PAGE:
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Understanding Creatively Gifted Students
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Understanding Creatively Gifted Students

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  • 1. Created By: Maria AveryFebruary 2012
  • 2.  This is an online module connected to the research study Understanding Creatively Gifted Students: Pre-Service Teachers’ Understandings and Professors’ Practices. This module will cover characteristics of creatively gifted students, identification of creatively gifted students, and how to support creatively gifted students. There will be a short scenario of a potential student. A brief quiz will be given at the end of this module in order for the participate to assess their own learning.
  • 3. Section 1:
  • 4.  Remember: Not all students are alike. These are just a few common characteristics of creatively gifted students. Notall of the following characteristics will be present in each child. Youmust observe each student with a new view and understanding because of this.
  • 5. Creatively gifted students . . . Think in different ways  An example of this is thinking in terms of fantasy and reality. Think about their work in more than one way  This means that they are able to critique their own work and defend it at the same time. Talented at solving problems with what is around them  If a student needs to fix a broken shelf they can find a way to do so with the limited about of supplies in the classroom.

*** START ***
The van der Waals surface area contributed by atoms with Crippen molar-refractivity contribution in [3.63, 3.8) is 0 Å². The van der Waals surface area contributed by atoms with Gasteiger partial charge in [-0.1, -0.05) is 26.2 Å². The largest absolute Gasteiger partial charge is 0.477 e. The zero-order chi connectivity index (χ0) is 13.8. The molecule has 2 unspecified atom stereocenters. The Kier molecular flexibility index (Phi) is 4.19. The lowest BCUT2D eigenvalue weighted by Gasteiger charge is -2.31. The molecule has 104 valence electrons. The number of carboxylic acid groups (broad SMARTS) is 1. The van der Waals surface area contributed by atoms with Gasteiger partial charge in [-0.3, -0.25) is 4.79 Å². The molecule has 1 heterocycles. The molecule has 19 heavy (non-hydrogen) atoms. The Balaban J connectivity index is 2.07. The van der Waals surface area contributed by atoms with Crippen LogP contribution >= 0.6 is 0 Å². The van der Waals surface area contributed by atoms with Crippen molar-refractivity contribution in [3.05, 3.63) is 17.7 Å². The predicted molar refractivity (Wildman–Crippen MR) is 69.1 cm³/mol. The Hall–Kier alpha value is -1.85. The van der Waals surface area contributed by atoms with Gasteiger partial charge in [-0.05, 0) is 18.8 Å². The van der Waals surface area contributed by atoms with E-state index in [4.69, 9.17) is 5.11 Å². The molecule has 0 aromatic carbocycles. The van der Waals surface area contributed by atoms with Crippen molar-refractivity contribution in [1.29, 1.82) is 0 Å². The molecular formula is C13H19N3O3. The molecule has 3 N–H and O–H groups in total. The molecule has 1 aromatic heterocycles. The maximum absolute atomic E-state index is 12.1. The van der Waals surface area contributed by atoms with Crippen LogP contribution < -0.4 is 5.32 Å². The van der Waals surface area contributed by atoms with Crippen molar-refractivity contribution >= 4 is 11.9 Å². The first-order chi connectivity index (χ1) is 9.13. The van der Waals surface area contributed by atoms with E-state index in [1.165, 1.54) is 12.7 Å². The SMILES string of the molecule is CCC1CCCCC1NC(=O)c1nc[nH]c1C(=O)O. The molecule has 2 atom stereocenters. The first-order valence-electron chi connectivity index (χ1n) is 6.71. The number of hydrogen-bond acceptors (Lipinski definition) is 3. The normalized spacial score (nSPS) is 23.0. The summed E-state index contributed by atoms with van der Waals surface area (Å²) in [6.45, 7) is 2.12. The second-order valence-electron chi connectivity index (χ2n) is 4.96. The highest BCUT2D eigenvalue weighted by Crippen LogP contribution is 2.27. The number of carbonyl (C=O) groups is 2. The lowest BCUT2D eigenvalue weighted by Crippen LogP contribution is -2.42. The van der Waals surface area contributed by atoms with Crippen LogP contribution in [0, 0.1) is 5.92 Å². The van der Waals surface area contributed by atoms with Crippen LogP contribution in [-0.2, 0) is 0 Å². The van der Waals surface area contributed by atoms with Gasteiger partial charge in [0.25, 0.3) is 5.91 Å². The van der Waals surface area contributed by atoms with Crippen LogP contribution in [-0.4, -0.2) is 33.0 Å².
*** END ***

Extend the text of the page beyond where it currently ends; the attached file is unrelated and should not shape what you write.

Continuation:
• 6. Gifted students . . . Are very aware of events going on around them Enjoy observing their surroundings Can be perceived as inattentive  They work better on their own schedule, when they can focus and not be distracted by their surroundings. Are risk takers  They like to push boundaries in order to create new things.
  • 7. Gifted students . . . Are not boastful about accomplishments Thrive on encouragement  If too many rewards are used with these types of students they will become disinterested in school. Aremotivated to learn through own accomplishments  The knowledge that they can improve in an area is what pushes them to learn more.